The past 18 months have been a long, strange trip for Mulberry, and at least one part of that journey got an equally strange ending last week. On Thursday, while every sector of the American fashion industry (including the press) was roasting turkeys in their hometowns, the brand named Céline’s Johnny Coca as its new creative director.
Word on the street is that there might finally be some good news in the pipeline for Mulberry. The struggling British brand, which has been without a creative director since fan-favorite Emma Hill left over conflicts with former CEO Bruno Guillon, is reportedly eying Johnny Coca, head of accessories design at handbag wunderkind Céline.
Despite debuting a line of more accessible bags to win back old customers and signing on Cara Delevingne to do a high-profile capsule collection and campaign, Mulberry’s fortunes still haven’t turned around. Earlier this week, the company issued a profit warning to shareholders after a 17% decline in sales in the first half of 2014, according to Women’s Wear Daily.
Yesterday was Cara Delevingne’s 22nd birthday, and considering that she’s an international It Girl and supermodel from a well-to-do London family, you’d be excused for not knowing exactly what to get her. Mulberry, the brand that loves Cara the very most, did not seem quite so stumped; it got her an edible Mulberry Cara Delevinge Bag, bathed in black fondant.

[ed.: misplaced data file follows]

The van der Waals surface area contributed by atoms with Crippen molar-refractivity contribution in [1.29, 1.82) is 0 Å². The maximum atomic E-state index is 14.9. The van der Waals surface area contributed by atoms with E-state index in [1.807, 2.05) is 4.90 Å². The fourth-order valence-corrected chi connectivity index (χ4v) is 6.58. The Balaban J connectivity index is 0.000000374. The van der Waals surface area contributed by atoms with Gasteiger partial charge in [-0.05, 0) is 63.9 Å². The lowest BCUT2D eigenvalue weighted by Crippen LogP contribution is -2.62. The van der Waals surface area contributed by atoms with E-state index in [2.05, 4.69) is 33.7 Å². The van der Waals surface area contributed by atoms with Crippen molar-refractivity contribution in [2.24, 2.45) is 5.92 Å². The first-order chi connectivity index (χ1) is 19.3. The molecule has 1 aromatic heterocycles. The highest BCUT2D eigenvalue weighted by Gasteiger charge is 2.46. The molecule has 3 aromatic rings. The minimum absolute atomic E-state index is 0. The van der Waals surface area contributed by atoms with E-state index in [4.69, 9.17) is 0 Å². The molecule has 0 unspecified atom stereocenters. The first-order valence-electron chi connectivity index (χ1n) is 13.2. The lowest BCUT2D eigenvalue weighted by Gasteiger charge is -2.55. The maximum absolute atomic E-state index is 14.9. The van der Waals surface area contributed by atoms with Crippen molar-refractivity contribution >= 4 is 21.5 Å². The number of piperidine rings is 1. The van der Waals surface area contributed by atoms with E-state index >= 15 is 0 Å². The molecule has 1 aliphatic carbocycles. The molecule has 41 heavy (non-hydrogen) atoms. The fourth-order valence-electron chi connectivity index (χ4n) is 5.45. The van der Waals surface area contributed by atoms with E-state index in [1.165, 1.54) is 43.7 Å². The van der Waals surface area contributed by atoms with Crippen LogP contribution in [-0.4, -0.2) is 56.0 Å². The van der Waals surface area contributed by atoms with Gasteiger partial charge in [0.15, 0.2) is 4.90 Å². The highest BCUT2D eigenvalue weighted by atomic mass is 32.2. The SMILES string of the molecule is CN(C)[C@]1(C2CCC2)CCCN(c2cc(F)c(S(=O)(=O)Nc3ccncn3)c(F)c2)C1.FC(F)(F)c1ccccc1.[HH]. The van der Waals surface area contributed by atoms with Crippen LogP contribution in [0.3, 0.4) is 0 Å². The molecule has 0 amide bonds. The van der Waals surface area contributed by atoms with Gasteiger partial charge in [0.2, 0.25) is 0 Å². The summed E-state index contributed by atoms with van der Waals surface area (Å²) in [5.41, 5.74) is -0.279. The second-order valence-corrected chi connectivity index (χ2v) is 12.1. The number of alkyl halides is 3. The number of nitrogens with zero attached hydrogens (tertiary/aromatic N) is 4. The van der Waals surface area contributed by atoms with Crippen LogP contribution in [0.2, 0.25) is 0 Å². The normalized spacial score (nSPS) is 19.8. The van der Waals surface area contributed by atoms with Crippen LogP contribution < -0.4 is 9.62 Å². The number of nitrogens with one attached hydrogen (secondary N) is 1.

Fashion is an industry of rarity, but the news late last week from Mulberry may be the rarest thing we’ve seen in recent memory. On the heels of former CEO Bruno Guillon’s exit, the company has announced it will return to a price structure similar to the one it used before he took the helm of the brand two years ago.
It’s been a turbulent year for handbag favorite Mulberry. First, creative director Emma Hill left at the end of last summer, amid rumors that she and management weren’t exactly getting along. Now, word broke late last week that CEO Bruno Guillon has up and quit, ending his short run with the brand, which Reuters characterized as “turblent.” What happens from here?